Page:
- Directly, through violence, injury, rape and other offences against the person
- Indirectly, through the psychological and physical consequences of injury, victimisation and isolation because of fear
- As a determinant of illness, along with poverty and other inequalities, which increases the burden of ill health on those communities least able to cope
- By causing preventable health burdens, such as alcohol-related crime, motor vehicle incidents and drug dependency
Community Safety JSNA
This JSNA paper provides an overview of key and evolving issues for community safety (and the interactions/impacts this has on health) across Bournemouth, Poole and Dorset. Key findings include:
- Violent crimes and sexual assaults are increasing across the pan-Dorset area.
- Violence is not sporadic but occurs in clusters of locations and time, mostly associated with the night-time economy.
- Holidays and the presence of drinking establishments on their own are not enough to lead to clusters of violence. There are wider, societal determinants often associated with areas of deprivation.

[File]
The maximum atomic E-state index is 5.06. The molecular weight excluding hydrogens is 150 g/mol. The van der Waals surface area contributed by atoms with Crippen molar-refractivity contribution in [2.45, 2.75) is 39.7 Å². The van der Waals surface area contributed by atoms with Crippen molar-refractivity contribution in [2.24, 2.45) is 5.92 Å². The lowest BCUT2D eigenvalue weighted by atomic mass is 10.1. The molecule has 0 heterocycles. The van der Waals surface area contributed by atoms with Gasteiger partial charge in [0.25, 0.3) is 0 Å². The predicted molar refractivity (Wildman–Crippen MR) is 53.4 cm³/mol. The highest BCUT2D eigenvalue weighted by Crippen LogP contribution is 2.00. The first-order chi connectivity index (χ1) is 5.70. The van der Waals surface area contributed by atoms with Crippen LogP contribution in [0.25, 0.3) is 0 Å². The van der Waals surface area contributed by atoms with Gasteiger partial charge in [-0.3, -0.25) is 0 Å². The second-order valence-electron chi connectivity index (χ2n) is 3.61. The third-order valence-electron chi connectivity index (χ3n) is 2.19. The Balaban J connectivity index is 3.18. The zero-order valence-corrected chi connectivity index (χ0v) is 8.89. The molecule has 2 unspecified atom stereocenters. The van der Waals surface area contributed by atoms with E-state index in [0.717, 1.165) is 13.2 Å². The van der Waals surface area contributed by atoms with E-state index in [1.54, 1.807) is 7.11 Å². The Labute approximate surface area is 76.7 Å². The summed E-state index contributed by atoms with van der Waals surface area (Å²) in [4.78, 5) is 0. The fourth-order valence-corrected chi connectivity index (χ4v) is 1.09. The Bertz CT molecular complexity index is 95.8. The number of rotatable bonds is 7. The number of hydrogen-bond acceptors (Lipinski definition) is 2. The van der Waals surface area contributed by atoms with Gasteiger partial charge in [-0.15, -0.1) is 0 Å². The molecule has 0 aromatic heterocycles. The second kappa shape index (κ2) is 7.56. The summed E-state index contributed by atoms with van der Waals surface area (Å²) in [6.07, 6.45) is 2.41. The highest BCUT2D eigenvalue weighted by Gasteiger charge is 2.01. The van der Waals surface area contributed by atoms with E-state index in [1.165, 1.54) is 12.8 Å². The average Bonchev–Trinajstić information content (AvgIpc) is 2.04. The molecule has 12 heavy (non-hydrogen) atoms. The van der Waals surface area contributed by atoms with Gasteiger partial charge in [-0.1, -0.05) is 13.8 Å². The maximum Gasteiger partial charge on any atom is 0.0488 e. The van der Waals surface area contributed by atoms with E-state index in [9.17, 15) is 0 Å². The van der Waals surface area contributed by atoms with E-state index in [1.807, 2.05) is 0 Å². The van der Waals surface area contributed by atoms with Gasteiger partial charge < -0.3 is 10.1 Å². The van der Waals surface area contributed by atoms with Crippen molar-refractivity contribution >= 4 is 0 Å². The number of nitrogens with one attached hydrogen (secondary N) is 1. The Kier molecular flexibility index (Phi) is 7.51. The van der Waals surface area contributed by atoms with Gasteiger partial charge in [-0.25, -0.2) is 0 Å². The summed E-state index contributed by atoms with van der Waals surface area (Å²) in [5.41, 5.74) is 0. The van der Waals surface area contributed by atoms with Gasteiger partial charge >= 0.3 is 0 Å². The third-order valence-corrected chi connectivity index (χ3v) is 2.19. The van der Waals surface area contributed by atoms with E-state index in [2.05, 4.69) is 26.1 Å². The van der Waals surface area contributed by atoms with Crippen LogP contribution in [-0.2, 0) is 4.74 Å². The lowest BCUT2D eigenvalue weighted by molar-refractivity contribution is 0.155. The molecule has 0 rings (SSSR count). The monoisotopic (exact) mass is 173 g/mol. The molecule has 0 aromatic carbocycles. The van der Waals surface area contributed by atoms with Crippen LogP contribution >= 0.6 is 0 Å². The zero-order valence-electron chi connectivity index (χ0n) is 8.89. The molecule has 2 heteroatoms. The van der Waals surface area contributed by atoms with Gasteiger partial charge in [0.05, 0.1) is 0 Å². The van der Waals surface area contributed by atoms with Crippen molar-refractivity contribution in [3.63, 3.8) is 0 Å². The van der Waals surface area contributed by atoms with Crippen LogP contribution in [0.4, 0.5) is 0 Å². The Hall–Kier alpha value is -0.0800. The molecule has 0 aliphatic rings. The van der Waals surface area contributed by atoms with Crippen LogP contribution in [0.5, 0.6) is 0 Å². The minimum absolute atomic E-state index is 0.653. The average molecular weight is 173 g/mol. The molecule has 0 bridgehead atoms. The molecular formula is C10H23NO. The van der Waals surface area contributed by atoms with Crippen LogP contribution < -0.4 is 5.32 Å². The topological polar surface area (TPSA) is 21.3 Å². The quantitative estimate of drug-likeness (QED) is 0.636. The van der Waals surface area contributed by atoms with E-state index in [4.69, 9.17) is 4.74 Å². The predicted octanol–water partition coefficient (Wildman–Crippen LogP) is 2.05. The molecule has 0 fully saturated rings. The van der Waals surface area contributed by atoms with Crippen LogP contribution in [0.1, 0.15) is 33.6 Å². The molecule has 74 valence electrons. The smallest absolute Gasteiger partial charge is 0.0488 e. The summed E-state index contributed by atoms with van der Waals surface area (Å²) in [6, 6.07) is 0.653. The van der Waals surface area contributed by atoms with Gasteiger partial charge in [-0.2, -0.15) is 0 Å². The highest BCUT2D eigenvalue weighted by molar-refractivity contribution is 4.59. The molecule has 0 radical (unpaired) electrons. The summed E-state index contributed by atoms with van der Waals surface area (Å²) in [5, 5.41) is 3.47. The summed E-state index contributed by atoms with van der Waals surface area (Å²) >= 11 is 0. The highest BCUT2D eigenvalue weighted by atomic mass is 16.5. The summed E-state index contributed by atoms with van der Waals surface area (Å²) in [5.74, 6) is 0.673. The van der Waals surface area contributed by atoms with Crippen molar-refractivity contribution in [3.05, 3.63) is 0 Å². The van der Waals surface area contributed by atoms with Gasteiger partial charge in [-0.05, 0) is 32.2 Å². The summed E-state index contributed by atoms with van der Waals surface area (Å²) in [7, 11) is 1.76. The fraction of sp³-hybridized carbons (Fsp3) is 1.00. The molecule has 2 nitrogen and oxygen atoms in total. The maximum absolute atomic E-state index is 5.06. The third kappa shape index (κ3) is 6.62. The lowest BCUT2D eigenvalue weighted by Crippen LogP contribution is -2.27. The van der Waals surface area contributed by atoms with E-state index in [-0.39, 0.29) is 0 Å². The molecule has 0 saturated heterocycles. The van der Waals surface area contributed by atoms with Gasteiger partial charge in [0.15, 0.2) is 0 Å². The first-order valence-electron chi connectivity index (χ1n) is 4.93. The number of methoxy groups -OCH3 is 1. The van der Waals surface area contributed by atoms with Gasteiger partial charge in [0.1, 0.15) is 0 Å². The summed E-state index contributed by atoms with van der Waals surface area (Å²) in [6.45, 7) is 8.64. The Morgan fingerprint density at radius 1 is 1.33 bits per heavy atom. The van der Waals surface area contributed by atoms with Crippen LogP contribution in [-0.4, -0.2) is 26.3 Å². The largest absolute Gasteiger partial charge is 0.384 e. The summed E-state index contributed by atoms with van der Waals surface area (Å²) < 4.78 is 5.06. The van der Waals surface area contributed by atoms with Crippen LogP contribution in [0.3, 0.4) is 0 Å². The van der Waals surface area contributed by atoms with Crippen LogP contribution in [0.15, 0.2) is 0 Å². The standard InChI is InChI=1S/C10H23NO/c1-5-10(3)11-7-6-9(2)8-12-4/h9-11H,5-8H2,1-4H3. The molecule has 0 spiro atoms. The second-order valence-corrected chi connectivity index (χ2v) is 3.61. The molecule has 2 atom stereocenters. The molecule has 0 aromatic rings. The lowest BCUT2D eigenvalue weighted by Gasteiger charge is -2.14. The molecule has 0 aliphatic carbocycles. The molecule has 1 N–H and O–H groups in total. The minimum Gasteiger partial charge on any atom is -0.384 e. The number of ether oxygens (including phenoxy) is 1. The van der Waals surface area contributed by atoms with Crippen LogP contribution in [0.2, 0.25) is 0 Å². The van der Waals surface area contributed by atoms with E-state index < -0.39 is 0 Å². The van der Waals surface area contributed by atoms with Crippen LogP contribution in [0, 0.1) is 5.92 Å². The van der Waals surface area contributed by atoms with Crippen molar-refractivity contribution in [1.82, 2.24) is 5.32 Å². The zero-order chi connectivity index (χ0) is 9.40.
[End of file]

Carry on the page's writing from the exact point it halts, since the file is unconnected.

- Public perception that anti-social behaviour crimes are being effectively dealt with has dropped.
- Community Safety Partnerships (CSPs) have identified public places and alcohol related violent crimes as priority areas.
- Public health is collecting and analysing emergency department data to help inform the development of harm reduction strategies.
Public Health, through working with partners in the community, such as the police, NHS and trading standards, can play a key role in in assisting the CSPs to deliver on their strategy.